Cold war thinking.

Still more troops needed, says Petraeus.

Yes, that right. What can’t be accomplished with 60,000 soldiers will be accomplished with 80,000. Or maybe 100,000. That’s what we’ve been doing wrong. Does that last line of the General, ‘for the first time…’, does that not strike you as kind of outrageous? That in essence, the reason for our failure so far, is that we have not killed enough enemies.

Maybe in a conventional war, that reasoning might hold. Say, WWII. But here and now, that is old thinking, cold-war thinking: more men, more guns, more bullets, more killing. That is what it amounts to right? More killing. Let us call it for what it is. Not ‘kinetic action’ which is how the officials at the Department of Defence in Canberra refer to it, in a perfect example of Orwellian Newspeak. Or ‘Degradation of Hostile capacity’. Killing. You don’t bring in more soldiers unless that is where you see the solution.

To those of us here on the ground, this is complete idiocy, and an increasing number of military and intelligence people think so too, not the mention the average public. This issue was well put in a recent article, ‘Hearts and Minds and Blood and Honor’, but a few lines from it will do here:

“It’s never been clear to me exactly how a massive foreign military occupation translates to a stable, secure and democratic society in Afghanistan. How does one lead to the other, how do we get from A to B?…The special forces operatives kicking in some random Afghan’s door at 3 in the morning – how are they solving the endemic corruption? The bombers, gunships, and drones pounding Afghan villages – how do these contribute to a sense of hope and security for Afghan citizens?”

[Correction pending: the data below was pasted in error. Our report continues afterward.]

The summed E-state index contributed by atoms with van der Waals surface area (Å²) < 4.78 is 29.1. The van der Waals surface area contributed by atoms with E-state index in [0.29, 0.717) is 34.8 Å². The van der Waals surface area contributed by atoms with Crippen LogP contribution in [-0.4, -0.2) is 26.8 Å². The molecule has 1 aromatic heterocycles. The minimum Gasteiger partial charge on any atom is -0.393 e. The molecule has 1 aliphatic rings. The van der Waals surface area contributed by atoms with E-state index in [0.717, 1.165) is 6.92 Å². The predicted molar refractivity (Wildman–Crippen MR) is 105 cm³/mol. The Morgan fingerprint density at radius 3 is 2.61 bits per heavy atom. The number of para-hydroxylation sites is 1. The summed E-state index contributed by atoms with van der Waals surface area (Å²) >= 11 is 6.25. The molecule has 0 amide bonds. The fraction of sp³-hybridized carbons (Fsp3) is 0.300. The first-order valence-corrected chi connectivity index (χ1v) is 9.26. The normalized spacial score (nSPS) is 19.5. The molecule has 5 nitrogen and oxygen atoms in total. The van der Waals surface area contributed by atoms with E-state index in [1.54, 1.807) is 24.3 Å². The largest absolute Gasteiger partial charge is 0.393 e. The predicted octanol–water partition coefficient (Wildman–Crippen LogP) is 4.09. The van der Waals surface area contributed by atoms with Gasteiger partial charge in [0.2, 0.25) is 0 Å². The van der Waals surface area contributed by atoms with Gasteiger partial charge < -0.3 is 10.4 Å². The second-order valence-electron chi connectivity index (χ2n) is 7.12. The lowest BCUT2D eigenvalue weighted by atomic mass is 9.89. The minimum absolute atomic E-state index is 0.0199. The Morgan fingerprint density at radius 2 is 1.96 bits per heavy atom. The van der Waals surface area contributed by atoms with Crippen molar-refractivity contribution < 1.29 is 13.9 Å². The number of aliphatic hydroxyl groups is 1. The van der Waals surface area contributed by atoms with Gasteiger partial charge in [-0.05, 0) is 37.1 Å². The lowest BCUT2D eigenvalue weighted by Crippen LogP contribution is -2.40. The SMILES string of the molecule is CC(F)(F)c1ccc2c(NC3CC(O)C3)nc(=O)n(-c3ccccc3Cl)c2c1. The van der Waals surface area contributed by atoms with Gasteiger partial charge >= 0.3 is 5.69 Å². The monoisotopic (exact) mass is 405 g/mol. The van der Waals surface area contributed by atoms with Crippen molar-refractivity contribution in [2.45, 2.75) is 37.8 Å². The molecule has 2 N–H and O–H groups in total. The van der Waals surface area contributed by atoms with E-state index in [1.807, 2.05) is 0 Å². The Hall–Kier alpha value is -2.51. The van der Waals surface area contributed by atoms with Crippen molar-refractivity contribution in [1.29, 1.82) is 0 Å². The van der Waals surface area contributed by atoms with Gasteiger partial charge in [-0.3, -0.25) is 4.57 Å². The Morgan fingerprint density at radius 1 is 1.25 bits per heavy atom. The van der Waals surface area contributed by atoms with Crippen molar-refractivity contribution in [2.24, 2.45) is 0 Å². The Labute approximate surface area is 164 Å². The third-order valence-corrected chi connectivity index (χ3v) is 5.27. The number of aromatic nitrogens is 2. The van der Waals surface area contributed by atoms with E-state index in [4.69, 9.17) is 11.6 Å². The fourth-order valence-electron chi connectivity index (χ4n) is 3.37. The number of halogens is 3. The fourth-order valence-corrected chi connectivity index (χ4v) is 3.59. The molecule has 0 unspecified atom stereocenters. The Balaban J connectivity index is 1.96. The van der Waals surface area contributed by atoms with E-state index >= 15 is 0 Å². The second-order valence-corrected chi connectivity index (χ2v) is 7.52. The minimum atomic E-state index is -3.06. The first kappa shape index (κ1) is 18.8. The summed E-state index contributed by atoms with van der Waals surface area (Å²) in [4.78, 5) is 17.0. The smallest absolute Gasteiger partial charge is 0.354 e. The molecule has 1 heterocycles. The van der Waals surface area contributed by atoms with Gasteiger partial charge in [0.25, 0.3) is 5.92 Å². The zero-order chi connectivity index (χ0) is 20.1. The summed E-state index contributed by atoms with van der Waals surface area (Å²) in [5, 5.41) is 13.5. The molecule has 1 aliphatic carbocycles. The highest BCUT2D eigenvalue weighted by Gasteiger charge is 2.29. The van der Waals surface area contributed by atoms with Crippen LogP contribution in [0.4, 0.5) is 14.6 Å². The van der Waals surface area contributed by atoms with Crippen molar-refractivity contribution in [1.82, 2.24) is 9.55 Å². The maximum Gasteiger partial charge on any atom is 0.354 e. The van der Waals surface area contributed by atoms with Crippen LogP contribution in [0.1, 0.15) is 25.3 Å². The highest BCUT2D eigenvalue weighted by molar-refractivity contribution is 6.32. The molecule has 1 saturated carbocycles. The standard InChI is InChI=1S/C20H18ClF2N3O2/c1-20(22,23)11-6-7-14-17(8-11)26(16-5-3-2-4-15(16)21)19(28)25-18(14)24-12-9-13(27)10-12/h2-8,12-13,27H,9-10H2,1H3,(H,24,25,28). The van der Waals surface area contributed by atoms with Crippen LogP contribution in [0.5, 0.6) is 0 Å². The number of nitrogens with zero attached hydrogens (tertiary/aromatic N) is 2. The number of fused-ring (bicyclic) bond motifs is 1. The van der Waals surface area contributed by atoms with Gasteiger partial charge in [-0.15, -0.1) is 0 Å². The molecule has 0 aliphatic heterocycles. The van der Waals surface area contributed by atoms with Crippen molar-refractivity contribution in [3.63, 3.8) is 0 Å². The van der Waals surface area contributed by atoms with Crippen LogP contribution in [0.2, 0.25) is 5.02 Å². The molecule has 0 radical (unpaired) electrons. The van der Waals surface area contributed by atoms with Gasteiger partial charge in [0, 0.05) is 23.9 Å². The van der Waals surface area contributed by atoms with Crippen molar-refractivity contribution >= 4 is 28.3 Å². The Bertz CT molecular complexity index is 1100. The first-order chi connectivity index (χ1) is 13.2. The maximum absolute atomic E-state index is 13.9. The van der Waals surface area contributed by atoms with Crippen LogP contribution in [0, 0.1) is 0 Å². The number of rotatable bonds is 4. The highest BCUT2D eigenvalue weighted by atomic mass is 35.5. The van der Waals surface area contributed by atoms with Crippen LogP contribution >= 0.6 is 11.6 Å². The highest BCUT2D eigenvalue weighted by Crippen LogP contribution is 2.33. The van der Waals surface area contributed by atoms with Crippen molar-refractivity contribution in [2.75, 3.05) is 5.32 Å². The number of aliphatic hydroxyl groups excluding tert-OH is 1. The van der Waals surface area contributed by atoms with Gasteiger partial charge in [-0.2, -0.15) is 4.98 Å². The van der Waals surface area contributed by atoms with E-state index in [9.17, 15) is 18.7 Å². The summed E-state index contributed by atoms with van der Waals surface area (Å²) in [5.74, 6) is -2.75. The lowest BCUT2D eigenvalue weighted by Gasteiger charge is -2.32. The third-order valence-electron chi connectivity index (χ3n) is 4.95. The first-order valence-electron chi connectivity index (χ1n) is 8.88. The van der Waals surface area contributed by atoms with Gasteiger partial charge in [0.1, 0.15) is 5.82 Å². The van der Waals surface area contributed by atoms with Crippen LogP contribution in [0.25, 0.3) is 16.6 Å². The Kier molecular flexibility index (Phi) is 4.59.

More pertinently, how do 3000 or so aid workers across the country compete with 100,000 men in uniform?


3 thoughts on “Cold war thinking.

  1. You guys are constantly in our thoughts, prayers, conversation… lots of love to all you lovely Sparrows, from all of us. Miss you.
    – Ian

  2. Hi Phil,
    I’ve started following your blog recently, and can already see myself digging unremittingly into some of your older posts I’ve missed. Would like to you let you know that the time I spent working with you (though only for a short period) was truly invaluable – it has influenced my thinking on many levels – and reading your blog is inspirational. Thank you for what you have been & are still doing all along and good luck for everything.

    • Hi Wei
      Thanks for the note – glad you are reading. There is a fair bit about life in Perth I am already missing, but hopefully we’ll find our stride here soon. It is hard to believe that there are even more restrictions than there were two years ago, but there are…
      Say hi to CARAD folk, if you see them. P

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